Fall 2020

Lecture Course


Casey N. Blake

Monday and Wednesday, 4:10-5:25 (REMOTE)

This course examines major themes in U.S. intellectual history since the Civil War. Among other topics, we will examine the public role of intellectuals; the modern liberal-progressive tradition and its radical and conservative critics; the uneasy status of religion in a secular culture; cultural radicalism and feminism; critiques of corporate capitalism and consumer culture; the response of intellectuals to hot and cold wars, the Great Depression, and the upheavals of the 1960s. Required of all American Studies majors and concentrators. **Freedom & Citizenship in the United States may be substituted.**



Benjamin Rosenberg

Monday, 6:10-8:00 (REMOTE)

As Tocqueville observed, “scarcely any political question arises in the United States that is not resolved, sooner or later, into a judicial question.” As a consequence, the Supreme Court of the United States has been at the center of many of the most significant developments in American history.  It has played significant roles in, for example, (1) the creation of the young republic and the achievement of a balance between states and the federal government, (2) race relations including the institution of slavery, (3) the rights of workers, (4) civil rights, and (5) elections.  This seminar will explore the Supreme Court’s role in American society by examining its decisions on key issues throughout its history. No preregistration, join waitlist.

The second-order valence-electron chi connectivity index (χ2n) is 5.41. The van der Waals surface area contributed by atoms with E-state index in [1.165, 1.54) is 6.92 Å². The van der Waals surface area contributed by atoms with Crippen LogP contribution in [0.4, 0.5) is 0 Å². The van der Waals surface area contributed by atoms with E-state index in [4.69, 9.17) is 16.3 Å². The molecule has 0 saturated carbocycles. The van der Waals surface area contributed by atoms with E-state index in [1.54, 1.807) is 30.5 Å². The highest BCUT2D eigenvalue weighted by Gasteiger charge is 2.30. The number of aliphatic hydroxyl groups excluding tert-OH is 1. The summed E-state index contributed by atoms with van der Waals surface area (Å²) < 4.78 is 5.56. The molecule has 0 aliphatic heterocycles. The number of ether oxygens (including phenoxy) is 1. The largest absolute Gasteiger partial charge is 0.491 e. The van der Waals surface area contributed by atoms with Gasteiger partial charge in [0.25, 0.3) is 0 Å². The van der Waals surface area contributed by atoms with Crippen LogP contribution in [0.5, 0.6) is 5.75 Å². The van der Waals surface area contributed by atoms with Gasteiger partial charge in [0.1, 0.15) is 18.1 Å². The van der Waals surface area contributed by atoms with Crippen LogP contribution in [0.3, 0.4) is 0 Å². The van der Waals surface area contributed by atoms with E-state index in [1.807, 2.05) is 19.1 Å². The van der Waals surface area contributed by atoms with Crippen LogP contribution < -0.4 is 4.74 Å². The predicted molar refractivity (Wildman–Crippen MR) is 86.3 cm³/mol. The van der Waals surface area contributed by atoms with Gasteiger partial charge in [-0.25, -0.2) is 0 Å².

James Shapiro

Tuesday, 10:10-12:00 (REMOTE)

The course explores the place of Shakespeare in American literary and political culture from the Revolution to the present. We will explore the ways in which American poets, novelists, presidents, essayists, polemicists, and humorists over the past two hundred years have turned to Shakespeare, time and again, in addressing such divisive issues as race, immigration, gender, and national identity. In this sense, the complex story of Shakespeare in America offers an alternative version of our nation’s past. Readings include works by Washington Irving, John Adams, Emily Dickinson, Herman Melville, Mark Twain, Mary Preston, Walt Whitman, Jane Addams, Henry James, Isaac Asimov, Mary McCarthy, and Adrienne Rich. Familiarity with Shakespeare’s major plays is expected. 


Caroline Miller

Wednesday, 12:10-2:00 (REMOTE)

The 2020 presidential election offers a prime opportunity to examine, in real time, the role the press plays in the American political process and how dramatically that role has changed in the digital era. We'll look back at some classic pieces of 20th century political reporting and commentary, from Theodore White to Hunter Thompson, and compare them to coverage of the current battle for the presidency. How have the death of newspapers, the rise of social media and the explosion of hyper-partisan news sources disrupted the discourse? And what happens to the decisions voters make when the fact base is under assault and journalists are branded enemies of the people? No preregistration, join waitlist.